Camster Cairns

There are times in my life when I ask myself “What on earth are you doing here?”. Yesterday was one of them. I was on my hands and knees, crawling. My destination was ahead, but it was unseen, its distance unmeasured. I began torturing myself with thoughts of having to crawl out backwards, or getting stuck, or the passageway collapsing in on itself. The ground was damp and dirty, the tunnel barely wide enough to admit my girth. My only consolation was hearing the hail and rain battering the ground outside, while inside was silent and still. Where I was going might be dark and cold, but it would be relatively dry. The passage grew narrower before widening, till eventually I arrived at my destination and was able to stand upright.

I was climbing inside a four-thousand-year-old cairn in Caithness, not far from Thurso and John O’Groats. There were several cairns on the site, though I elected to enter only two; a third entrance provoked feelings of claustrophobia too great to ignore. I consoled myself that once I had seen the inside of two ancient cairns, I had seen the inside of them all. The round cairn and the long cairn are both in superb condition.

As usual, no one knows why they were constructed. They might have been living quarters, but their low, small entrances certainly suggest dangerous times if so. Rodney Castleden in Neolithic Britain notes evidence of dead bodies left there, sitting upright, but with their legs missing. I suspect they were constructed as charnel houses, where dead bodies were stored, away from carrion seeking predators and the Highland elements. Certainly, they were built by the descendants of Japheth, and probably while he was still alive (after all, his brother Shem coexisted with Abraham, who postdates these constructions). I therefore think that the builders and first occupants understood more about Noah and the early chapters of Genesis than their modern-day progenies who dismiss as myth that which they cannot comprehend.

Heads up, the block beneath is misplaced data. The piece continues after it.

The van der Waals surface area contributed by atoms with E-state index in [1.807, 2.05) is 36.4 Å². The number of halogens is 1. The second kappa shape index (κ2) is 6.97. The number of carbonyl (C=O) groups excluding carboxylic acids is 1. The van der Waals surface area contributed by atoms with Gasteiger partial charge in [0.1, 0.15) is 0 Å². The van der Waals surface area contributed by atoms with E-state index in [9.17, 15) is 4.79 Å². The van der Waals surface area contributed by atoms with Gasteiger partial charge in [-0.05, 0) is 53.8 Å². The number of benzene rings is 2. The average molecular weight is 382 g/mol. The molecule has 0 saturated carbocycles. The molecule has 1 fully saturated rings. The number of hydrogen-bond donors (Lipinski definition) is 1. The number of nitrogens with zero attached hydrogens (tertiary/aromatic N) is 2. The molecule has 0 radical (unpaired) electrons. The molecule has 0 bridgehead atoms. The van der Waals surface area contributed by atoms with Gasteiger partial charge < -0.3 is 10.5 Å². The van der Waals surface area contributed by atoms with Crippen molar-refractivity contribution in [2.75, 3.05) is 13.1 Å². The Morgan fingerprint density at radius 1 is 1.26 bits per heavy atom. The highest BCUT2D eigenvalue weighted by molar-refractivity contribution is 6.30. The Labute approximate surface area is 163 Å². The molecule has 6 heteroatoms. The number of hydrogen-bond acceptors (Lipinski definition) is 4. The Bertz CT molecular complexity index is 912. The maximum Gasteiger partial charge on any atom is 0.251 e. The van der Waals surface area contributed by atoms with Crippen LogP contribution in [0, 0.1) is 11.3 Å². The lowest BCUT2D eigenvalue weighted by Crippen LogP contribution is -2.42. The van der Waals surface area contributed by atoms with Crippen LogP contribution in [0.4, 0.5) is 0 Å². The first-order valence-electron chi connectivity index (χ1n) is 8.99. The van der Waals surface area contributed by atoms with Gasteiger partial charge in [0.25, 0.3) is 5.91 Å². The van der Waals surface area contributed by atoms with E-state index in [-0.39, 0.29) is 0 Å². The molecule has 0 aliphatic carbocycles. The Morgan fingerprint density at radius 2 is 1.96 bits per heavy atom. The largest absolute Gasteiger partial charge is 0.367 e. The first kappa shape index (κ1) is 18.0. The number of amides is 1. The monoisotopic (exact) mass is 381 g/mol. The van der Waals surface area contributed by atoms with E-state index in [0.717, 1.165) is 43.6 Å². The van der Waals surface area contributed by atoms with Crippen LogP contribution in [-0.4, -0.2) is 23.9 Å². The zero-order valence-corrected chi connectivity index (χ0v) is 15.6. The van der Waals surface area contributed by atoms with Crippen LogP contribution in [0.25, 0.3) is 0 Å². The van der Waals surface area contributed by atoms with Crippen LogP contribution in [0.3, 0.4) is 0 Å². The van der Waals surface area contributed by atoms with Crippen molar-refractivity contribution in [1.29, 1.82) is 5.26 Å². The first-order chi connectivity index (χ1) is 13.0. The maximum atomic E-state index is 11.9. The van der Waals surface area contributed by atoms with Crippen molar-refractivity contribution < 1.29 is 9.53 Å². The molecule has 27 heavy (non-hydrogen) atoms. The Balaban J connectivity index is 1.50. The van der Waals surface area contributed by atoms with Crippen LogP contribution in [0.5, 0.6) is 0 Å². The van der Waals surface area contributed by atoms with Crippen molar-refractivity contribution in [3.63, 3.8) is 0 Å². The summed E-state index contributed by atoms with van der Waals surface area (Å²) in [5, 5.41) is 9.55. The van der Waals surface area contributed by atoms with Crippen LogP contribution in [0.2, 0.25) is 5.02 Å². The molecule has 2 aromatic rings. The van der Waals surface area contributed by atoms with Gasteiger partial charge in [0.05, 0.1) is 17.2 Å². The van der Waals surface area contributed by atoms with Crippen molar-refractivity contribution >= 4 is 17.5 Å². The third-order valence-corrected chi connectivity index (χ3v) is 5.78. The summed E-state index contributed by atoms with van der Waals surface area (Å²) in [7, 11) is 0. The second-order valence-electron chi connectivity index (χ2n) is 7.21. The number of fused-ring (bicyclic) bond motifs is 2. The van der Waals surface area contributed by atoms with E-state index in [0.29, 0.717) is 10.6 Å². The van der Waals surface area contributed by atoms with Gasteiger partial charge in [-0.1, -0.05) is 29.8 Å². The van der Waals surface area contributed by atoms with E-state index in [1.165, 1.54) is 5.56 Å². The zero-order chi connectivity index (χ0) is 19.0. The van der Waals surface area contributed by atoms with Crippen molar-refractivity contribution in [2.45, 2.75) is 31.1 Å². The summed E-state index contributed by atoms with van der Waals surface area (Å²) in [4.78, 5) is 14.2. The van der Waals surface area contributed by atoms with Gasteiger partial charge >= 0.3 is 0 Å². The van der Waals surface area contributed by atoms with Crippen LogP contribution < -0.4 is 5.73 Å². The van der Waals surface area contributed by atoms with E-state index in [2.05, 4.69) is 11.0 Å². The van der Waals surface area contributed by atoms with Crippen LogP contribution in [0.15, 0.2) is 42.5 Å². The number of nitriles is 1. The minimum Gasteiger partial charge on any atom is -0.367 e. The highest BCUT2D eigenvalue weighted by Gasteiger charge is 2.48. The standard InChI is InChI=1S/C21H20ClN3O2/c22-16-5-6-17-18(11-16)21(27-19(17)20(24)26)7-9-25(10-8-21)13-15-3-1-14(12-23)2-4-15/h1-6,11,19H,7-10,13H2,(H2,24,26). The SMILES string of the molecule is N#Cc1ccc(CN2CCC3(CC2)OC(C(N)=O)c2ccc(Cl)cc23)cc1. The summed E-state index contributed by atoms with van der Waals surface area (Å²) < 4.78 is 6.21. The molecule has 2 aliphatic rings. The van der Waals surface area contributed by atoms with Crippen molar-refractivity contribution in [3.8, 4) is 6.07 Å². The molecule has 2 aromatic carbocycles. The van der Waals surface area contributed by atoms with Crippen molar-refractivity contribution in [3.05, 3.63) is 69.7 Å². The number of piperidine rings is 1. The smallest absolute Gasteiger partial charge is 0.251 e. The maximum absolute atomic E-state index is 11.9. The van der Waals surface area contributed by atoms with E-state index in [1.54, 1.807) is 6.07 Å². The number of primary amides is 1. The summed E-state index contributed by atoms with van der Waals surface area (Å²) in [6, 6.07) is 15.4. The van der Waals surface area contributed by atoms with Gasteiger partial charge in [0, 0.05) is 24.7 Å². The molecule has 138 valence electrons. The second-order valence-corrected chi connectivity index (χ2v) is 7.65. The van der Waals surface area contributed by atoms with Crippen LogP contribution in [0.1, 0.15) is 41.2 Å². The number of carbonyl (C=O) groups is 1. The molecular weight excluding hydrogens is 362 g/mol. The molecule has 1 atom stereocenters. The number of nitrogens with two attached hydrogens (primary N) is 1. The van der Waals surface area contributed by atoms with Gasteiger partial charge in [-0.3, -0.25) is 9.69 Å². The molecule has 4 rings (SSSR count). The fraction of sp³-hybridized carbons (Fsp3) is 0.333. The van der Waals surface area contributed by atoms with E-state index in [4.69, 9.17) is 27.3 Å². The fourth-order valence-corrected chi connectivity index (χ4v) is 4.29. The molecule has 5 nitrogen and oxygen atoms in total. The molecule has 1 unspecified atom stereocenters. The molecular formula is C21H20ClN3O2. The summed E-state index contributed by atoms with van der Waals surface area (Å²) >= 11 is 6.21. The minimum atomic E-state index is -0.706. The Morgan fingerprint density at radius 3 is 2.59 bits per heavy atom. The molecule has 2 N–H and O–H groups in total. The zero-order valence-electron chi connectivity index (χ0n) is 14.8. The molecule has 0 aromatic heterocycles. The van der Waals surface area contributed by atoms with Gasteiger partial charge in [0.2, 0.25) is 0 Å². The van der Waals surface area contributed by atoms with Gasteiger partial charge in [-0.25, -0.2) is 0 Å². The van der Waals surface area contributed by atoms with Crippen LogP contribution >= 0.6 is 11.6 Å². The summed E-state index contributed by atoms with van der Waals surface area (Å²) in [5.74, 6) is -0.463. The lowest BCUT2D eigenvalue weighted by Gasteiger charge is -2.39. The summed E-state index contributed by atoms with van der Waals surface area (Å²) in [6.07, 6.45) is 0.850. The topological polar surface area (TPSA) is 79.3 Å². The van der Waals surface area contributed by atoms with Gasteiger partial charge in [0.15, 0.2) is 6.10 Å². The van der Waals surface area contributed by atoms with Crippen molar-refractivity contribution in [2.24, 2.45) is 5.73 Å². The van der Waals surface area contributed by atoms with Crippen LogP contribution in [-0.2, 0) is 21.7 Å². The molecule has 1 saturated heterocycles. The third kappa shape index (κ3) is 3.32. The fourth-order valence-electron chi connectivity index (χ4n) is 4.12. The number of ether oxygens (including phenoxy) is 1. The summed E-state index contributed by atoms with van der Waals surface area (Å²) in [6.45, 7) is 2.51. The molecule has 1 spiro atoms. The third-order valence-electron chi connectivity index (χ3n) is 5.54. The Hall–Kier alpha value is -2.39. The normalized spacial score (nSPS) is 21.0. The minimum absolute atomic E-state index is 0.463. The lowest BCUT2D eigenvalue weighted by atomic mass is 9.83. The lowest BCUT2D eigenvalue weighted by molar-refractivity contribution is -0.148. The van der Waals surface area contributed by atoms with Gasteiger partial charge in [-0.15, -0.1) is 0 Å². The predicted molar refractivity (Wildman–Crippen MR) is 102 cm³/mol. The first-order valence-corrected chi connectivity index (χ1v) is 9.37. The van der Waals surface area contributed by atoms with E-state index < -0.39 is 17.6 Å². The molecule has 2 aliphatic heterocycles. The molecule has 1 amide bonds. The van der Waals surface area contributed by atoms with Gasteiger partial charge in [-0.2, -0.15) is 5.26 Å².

As I crawled inside those ancient tombs I felt myself nearer death. A little light was admitted from the roof but otherwise, all was dark and cold. Whatever the identity of those ancient builders and the reason for their endeavour, death we have in common. They died, as we die; they bury their dead as we dispose of ours. Thank God, we have a redeemer, Christ Jesus, who conquered death and the cold, dark grave. Those builders might have remembered Father Japheth’s recollection of Noah’s talk of a deliverer; they might have had a better understanding of redemption than many modern Scots who have abandoned their great Christian heritage. Most humans end up in those dark chambers of hades, awaiting the judgement of the God whose redemption they neglected or spurned.

Let Job, the builders' contemporary, have the final words:

My breath is corrupt, my days are extinct, the graves are ready for me. 17:1
If I wait, the grave is mine house: I have made my bed in the darkness. 17:13